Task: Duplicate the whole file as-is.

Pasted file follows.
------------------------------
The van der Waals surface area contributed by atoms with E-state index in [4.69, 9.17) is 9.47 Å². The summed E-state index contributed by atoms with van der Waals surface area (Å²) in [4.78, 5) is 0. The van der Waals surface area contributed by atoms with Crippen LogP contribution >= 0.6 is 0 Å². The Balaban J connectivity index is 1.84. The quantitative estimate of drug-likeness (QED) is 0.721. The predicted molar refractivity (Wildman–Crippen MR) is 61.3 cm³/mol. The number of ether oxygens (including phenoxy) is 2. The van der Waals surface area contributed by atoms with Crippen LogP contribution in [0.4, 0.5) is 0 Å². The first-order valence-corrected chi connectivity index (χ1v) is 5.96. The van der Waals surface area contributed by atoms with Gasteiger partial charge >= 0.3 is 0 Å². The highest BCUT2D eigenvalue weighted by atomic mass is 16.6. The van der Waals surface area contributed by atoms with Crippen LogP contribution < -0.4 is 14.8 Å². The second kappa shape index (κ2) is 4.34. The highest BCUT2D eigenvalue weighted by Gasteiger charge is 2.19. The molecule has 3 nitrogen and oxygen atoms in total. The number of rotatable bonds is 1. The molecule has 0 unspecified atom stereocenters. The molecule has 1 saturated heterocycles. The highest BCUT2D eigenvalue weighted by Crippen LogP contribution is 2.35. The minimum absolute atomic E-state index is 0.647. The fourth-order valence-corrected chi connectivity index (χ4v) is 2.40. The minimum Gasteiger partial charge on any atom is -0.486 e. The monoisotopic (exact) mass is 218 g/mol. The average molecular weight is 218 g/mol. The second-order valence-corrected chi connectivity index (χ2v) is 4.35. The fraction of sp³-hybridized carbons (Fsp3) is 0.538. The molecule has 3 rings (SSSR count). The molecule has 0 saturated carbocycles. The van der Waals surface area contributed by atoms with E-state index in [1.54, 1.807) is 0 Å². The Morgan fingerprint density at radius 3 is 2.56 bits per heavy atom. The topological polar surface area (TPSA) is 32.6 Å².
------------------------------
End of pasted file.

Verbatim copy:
The van der Waals surface area contributed by atoms with E-state index in [4.69, 9.17) is 9.47 Å². The summed E-state index contributed by atoms with van der Waals surface area (Å²) in [4.78, 5) is 0. The van der Waals surface area contributed by atoms with Crippen LogP contribution >= 0.6 is 0 Å². The Balaban J connectivity index is 1.84. The quantitative estimate of drug-likeness (QED) is 0.721. The predicted molar refractivity (Wildman–Crippen MR) is 61.3 cm³/mol. The number of ether oxygens (including phenoxy) is 2. The van der Waals surface area contributed by atoms with Crippen LogP contribution in [0.4, 0.5) is 0 Å². The first-order valence-corrected chi connectivity index (χ1v) is 5.96. The van der Waals surface area contributed by atoms with Gasteiger partial charge >= 0.3 is 0 Å². The highest BCUT2D eigenvalue weighted by atomic mass is 16.6. The van der Waals surface area contributed by atoms with Crippen LogP contribution < -0.4 is 14.8 Å². The second kappa shape index (κ2) is 4.34. The highest BCUT2D eigenvalue weighted by Gasteiger charge is 2.19. The molecule has 3 nitrogen and oxygen atoms in total. The number of rotatable bonds is 1. The molecule has 0 unspecified atom stereocenters. The molecule has 1 saturated heterocycles. The highest BCUT2D eigenvalue weighted by Crippen LogP contribution is 2.35. The minimum absolute atomic E-state index is 0.647. The fourth-order valence-corrected chi connectivity index (χ4v) is 2.40. The minimum Gasteiger partial charge on any atom is -0.486 e. The monoisotopic (exact) mass is 218 g/mol. The average molecular weight is 218 g/mol. The second-order valence-corrected chi connectivity index (χ2v) is 4.35. The fraction of sp³-hybridized carbons (Fsp3) is 0.538. The molecule has 3 rings (SSSR count). The molecule has 0 saturated carbocycles. The van der Waals surface area contributed by atoms with E-state index in [1.54, 1.807) is 0 Å². The Morgan fingerprint density at radius 3 is 2.56 bits per heavy atom. The topological polar surface area (TPSA) is 32.6 Å².